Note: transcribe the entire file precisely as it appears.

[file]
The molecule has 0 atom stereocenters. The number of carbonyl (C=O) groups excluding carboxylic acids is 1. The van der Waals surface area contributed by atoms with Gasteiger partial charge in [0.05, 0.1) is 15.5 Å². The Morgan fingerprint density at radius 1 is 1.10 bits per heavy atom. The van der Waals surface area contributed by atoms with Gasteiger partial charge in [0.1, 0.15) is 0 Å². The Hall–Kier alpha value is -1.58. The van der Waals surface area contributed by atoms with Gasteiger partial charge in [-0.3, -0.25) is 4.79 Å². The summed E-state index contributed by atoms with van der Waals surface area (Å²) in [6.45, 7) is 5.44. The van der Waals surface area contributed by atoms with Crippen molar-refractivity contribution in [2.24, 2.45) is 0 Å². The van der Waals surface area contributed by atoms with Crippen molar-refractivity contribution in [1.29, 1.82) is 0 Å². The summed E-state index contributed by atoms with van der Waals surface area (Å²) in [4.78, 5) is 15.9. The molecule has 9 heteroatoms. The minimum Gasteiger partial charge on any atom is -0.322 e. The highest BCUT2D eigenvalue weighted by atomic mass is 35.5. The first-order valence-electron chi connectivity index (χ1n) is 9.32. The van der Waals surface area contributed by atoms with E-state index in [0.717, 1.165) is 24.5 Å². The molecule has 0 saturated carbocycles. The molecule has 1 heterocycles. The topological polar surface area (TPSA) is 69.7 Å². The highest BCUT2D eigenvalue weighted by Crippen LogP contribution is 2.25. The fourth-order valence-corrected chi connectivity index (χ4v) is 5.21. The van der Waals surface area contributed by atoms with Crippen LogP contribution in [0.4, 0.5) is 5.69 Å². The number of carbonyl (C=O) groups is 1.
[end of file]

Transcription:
The molecule has 0 atom stereocenters. The number of carbonyl (C=O) groups excluding carboxylic acids is 1. The van der Waals surface area contributed by atoms with Gasteiger partial charge in [0.05, 0.1) is 15.5 Å². The Morgan fingerprint density at radius 1 is 1.10 bits per heavy atom. The van der Waals surface area contributed by atoms with Gasteiger partial charge in [0.1, 0.15) is 0 Å². The Hall–Kier alpha value is -1.58. The van der Waals surface area contributed by atoms with Gasteiger partial charge in [-0.3, -0.25) is 4.79 Å². The summed E-state index contributed by atoms with van der Waals surface area (Å²) in [6.45, 7) is 5.44. The van der Waals surface area contributed by atoms with Crippen molar-refractivity contribution in [2.24, 2.45) is 0 Å². The van der Waals surface area contributed by atoms with Crippen molar-refractivity contribution in [1.29, 1.82) is 0 Å². The summed E-state index contributed by atoms with van der Waals surface area (Å²) in [4.78, 5) is 15.9. The molecule has 9 heteroatoms. The minimum Gasteiger partial charge on any atom is -0.322 e. The highest BCUT2D eigenvalue weighted by atomic mass is 35.5. The first-order valence-electron chi connectivity index (χ1n) is 9.32. The van der Waals surface area contributed by atoms with E-state index in [0.717, 1.165) is 24.5 Å². The molecule has 0 saturated carbocycles. The molecule has 1 heterocycles. The topological polar surface area (TPSA) is 69.7 Å². The highest BCUT2D eigenvalue weighted by Crippen LogP contribution is 2.25. The fourth-order valence-corrected chi connectivity index (χ4v) is 5.21. The van der Waals surface area contributed by atoms with Crippen LogP contribution in [0.4, 0.5) is 5.69 Å². The number of carbonyl (C=O) groups is 1.